During the Depression, we Canadians were blind to the thought of any foreigners being equal, or having the same rights. We hide them from our society by not giving them jobs, or any means of support. We labelled them, and judged them before we knew them. We didn’t give them the time of day. This story puts yourself in there shoes, do you like that? Could you live your life to the fullest, when you’re alienated by the rest of your society? Would the things that matter to you now, (like fashion, big houses, nice cars, or getting you nails done) truly matter to you then? Are they of high importance, really? I think not.
As Canadians children come first always. This book shows our society’s defects through the eyes of children, for impact. To look at how our selfishness and cold-heartedness effected the youth of this community. How sick are we? As a nation we come off as angels, or “perfect”. A wise person can see right through us. Choy shows us what it’s like on the other side of the fence, and makes us see something within ourselves that most Canadians are blind to. What’s the point of coming off as such a perfect society? Let alone coming off as fake? Why do we lie to the rest of the world? Or better yet why do we lie to ourselves?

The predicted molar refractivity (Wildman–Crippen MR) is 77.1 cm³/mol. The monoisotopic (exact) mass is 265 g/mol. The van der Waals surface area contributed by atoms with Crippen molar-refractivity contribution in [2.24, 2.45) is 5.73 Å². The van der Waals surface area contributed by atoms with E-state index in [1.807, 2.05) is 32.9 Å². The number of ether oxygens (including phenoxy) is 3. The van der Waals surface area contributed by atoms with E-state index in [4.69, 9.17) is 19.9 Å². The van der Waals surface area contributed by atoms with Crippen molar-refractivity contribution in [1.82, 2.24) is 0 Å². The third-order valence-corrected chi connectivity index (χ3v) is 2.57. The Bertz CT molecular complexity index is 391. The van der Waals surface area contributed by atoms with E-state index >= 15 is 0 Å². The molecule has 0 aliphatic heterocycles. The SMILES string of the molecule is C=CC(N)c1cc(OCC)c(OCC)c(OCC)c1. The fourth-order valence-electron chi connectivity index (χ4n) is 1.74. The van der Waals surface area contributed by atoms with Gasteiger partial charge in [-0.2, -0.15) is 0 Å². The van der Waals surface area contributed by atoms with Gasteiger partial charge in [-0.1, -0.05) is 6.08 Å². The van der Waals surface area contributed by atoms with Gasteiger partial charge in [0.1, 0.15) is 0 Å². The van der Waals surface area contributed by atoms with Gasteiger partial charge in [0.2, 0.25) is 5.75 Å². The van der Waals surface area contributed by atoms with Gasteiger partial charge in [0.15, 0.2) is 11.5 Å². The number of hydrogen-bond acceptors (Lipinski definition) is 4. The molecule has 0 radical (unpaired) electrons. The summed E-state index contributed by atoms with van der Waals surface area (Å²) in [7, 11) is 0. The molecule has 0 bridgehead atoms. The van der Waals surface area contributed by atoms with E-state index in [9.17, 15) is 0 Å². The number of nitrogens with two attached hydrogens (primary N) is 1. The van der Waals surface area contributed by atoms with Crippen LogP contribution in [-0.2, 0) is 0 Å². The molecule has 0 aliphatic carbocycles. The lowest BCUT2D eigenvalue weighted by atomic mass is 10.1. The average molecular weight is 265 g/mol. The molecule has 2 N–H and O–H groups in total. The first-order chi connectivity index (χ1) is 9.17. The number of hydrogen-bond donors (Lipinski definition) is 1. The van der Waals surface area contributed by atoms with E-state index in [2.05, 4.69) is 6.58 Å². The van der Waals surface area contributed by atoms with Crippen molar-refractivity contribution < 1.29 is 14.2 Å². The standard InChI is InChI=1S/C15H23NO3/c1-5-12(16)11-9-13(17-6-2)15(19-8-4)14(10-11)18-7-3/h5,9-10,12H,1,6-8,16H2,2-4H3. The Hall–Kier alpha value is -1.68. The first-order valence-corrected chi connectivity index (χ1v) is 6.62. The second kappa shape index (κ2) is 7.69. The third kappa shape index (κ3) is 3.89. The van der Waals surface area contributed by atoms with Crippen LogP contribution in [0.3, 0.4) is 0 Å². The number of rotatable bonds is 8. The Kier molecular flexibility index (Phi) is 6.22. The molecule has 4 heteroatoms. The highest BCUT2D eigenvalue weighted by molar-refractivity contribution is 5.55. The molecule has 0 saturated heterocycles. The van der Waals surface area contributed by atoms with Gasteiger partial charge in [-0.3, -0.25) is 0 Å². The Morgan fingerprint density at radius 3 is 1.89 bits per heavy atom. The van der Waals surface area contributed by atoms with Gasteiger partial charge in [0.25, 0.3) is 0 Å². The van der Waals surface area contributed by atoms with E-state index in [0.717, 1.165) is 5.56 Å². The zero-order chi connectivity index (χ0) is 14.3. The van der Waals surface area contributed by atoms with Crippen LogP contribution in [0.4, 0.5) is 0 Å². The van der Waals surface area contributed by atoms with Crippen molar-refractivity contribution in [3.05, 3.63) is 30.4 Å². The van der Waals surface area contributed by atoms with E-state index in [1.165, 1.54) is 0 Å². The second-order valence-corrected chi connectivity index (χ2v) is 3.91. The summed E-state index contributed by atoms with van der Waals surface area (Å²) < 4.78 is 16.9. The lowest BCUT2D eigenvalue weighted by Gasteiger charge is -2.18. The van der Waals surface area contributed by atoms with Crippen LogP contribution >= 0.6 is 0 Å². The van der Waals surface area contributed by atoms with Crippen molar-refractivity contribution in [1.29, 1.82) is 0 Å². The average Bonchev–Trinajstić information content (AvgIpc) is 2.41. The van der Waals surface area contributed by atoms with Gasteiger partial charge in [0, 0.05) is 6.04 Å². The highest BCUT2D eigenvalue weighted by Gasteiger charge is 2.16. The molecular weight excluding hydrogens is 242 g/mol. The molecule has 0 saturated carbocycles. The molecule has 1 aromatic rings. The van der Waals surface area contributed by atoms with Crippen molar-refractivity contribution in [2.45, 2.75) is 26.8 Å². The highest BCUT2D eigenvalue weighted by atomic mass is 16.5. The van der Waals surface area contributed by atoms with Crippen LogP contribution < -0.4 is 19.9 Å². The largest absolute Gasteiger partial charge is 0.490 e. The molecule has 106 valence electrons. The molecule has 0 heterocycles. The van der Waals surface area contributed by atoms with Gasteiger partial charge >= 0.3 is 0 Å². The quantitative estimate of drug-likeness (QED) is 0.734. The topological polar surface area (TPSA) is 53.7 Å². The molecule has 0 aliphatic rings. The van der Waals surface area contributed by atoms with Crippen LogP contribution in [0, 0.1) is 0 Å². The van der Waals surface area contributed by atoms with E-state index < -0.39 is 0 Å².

Choy gives us a major comparison to think about. He shows us how we treated each other in the past. Have we changed since then? Do we care to change it? Or, are we going to hide it under the carpet, because it’s just the easier thing to do?
I know that if every Canadian would read the Jade Peony, it would create a massive...